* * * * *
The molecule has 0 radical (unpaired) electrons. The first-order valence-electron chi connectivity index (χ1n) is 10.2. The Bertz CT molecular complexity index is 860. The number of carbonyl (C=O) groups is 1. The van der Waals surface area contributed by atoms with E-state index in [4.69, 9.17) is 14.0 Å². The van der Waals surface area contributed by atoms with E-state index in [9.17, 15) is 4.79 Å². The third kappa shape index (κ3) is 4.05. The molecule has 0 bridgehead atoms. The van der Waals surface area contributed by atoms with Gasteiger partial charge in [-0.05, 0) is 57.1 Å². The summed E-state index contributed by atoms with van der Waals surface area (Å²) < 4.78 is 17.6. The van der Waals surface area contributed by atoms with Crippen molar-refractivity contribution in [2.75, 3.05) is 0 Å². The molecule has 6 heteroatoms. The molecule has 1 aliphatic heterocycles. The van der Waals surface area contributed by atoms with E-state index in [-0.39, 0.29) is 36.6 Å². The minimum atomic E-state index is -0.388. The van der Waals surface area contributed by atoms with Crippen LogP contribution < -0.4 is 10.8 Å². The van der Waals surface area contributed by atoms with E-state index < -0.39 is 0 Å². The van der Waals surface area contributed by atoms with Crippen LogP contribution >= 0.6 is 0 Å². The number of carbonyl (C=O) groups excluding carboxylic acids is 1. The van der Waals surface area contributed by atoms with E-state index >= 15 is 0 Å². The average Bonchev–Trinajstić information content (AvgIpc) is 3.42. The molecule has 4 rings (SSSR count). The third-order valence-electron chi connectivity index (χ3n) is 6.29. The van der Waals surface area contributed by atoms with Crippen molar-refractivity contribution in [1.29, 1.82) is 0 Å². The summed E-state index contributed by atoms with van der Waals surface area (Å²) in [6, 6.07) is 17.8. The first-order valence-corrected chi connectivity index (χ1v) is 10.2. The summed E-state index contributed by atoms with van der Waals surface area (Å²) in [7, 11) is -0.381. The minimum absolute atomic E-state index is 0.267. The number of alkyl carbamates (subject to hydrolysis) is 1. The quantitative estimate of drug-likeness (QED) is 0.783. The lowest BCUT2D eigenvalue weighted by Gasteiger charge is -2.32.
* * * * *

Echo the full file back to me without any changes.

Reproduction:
The molecule has 0 radical (unpaired) electrons. The first-order valence-electron chi connectivity index (χ1n) is 10.2. The Bertz CT molecular complexity index is 860. The number of carbonyl (C=O) groups is 1. The van der Waals surface area contributed by atoms with E-state index in [4.69, 9.17) is 14.0 Å². The van der Waals surface area contributed by atoms with E-state index in [9.17, 15) is 4.79 Å². The third kappa shape index (κ3) is 4.05. The molecule has 0 bridgehead atoms. The van der Waals surface area contributed by atoms with Gasteiger partial charge in [-0.05, 0) is 57.1 Å². The summed E-state index contributed by atoms with van der Waals surface area (Å²) < 4.78 is 17.6. The van der Waals surface area contributed by atoms with Crippen molar-refractivity contribution in [2.75, 3.05) is 0 Å². The molecule has 6 heteroatoms. The molecule has 1 aliphatic heterocycles. The van der Waals surface area contributed by atoms with E-state index in [-0.39, 0.29) is 36.6 Å². The minimum atomic E-state index is -0.388. The van der Waals surface area contributed by atoms with Crippen LogP contribution < -0.4 is 10.8 Å². The van der Waals surface area contributed by atoms with E-state index < -0.39 is 0 Å². The van der Waals surface area contributed by atoms with Crippen LogP contribution >= 0.6 is 0 Å². The number of carbonyl (C=O) groups excluding carboxylic acids is 1. The van der Waals surface area contributed by atoms with E-state index >= 15 is 0 Å². The average Bonchev–Trinajstić information content (AvgIpc) is 3.42. The molecule has 4 rings (SSSR count). The third-order valence-electron chi connectivity index (χ3n) is 6.29. The van der Waals surface area contributed by atoms with Crippen molar-refractivity contribution in [1.29, 1.82) is 0 Å². The summed E-state index contributed by atoms with van der Waals surface area (Å²) in [6, 6.07) is 17.8. The first-order valence-corrected chi connectivity index (χ1v) is 10.2. The summed E-state index contributed by atoms with van der Waals surface area (Å²) in [7, 11) is -0.381. The minimum absolute atomic E-state index is 0.267. The number of alkyl carbamates (subject to hydrolysis) is 1. The quantitative estimate of drug-likeness (QED) is 0.783. The lowest BCUT2D eigenvalue weighted by Gasteiger charge is -2.32.